Wheeler v. Sedgwick - 94 U.S. 1 (1876)
U.S. Supreme Court
Wheeler v. Sedgwick, 94 U.S. 1 (1876)
Wheeler v. Sedgwick
94 U.S. 1
An objection of the defendant that the evidence admitted in the court below tended to prove that he was not solely liable to the plaintiff for one of the items of the account sued upon cannot be made for the first time in this Court.
This was an action of assumpsit by the defendant in error, assignee in bankruptcy of Frederick S. Comstock and James M. Wheeler, formerly partners engaged in business as stockbrokers under the firm name of F. S. Comstock & Co., against George M. Wheeler, to recover certain moneys claimed to be due on account of stock operations of said firm on his account. The case below turned upon the question whether Comstock & Co. had authority from Wheeler to make certain purchases and sales on his account, and if not whether he subsequently ratified them.
Among other items in dispute was an account headed "G. M. W. Chicago and Northwestern, $6,125.62," which the bankrupt Comstock testified was one-half of a balance due the firm in a transaction in which he and Wheeler were jointly interested. The plaintiff below asked this witness,
"What authority, if any, had you from George M. Wheeler
to make purchases and sales of Northwestern stock in which you and he should be jointly interested?"
The defendant objected to this question, and the witness did not answer it. The witness further testified, in answer to other questions to which no objection was made, that the firm of Comstock & Co. had certain side transactions in Northwestern stock for and on account of George M. Wheeler, and by his authority; that there was an agreement between witness and defendant, of which witness's partner was ignorant; that if the account showed a profit, witness would take half of the profit when they closed it up, and, if the account showed a loss, witness would stand one-half of the loss; that those transactions extended to Jan. 31, 1868, and resulted in a loss of $12,251.23, one-half of which was transferred to defendant's individual account, and the other one-half in like manner to witness's account. A witness was thereupon called by the plaintiff, who, without objection, furnished a statement, including the "G. M. W., Chicago and Northwestern" account, and showing, with interest on the several items, a net balance of $26,458.90, due from the defendant.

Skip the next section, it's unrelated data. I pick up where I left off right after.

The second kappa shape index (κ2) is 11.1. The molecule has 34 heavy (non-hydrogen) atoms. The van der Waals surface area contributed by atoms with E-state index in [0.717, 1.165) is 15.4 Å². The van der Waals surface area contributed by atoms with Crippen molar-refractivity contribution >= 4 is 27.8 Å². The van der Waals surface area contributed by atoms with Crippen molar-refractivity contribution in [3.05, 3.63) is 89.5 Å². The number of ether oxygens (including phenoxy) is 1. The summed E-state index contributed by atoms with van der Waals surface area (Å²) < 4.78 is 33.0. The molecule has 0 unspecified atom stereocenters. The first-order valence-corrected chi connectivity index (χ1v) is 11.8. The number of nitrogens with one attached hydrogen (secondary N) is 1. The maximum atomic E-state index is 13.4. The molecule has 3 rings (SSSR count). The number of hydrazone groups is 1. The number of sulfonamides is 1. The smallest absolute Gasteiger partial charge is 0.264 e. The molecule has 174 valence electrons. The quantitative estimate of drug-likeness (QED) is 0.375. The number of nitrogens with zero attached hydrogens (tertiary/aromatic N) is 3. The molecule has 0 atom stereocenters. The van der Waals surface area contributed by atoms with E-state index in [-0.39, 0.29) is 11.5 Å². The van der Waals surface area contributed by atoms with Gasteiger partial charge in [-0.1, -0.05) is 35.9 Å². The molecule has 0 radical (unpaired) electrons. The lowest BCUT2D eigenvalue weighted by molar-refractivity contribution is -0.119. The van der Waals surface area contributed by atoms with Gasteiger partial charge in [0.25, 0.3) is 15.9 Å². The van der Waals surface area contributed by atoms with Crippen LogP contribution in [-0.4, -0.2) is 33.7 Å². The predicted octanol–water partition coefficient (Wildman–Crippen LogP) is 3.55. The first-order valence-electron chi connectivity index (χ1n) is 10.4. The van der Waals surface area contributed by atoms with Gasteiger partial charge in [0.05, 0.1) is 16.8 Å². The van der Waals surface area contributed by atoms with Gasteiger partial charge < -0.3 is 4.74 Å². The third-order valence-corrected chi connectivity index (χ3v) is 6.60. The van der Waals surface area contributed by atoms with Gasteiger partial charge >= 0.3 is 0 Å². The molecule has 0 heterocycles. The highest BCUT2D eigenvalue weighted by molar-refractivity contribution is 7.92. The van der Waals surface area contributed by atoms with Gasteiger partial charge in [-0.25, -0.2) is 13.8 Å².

After the testimony was closed, the defendant asked the court to direct a verdict for the defendant, on the ground that there was no proof upon which to maintain the action; but the court refused so to direct, and thereupon charged substantially that if the jury found that Comstock & Co. had authority from the defendant to buy and sell the stocks referred to in the testimony, or, if they had no such authority, that the purchases and sales were subsequently ratified by the defendant, then the plaintiff was entitled to recover, and that the amount of that recovery should be $26,458.90.
The defendant thereupon excepted to the ruling that the plaintiff was entitled to recover $26,458.90.
The jury found a verdict for that amount in favor of the plaintiff, and judgment was rendered thereon. The defendant thereupon sued out this writ, and assigns for error, among others, the admission in evidence of the account upon which the defendant below and one of the bankrupts were jointly liable, and the including of one-half of the amount thereof in the verdict of the jury.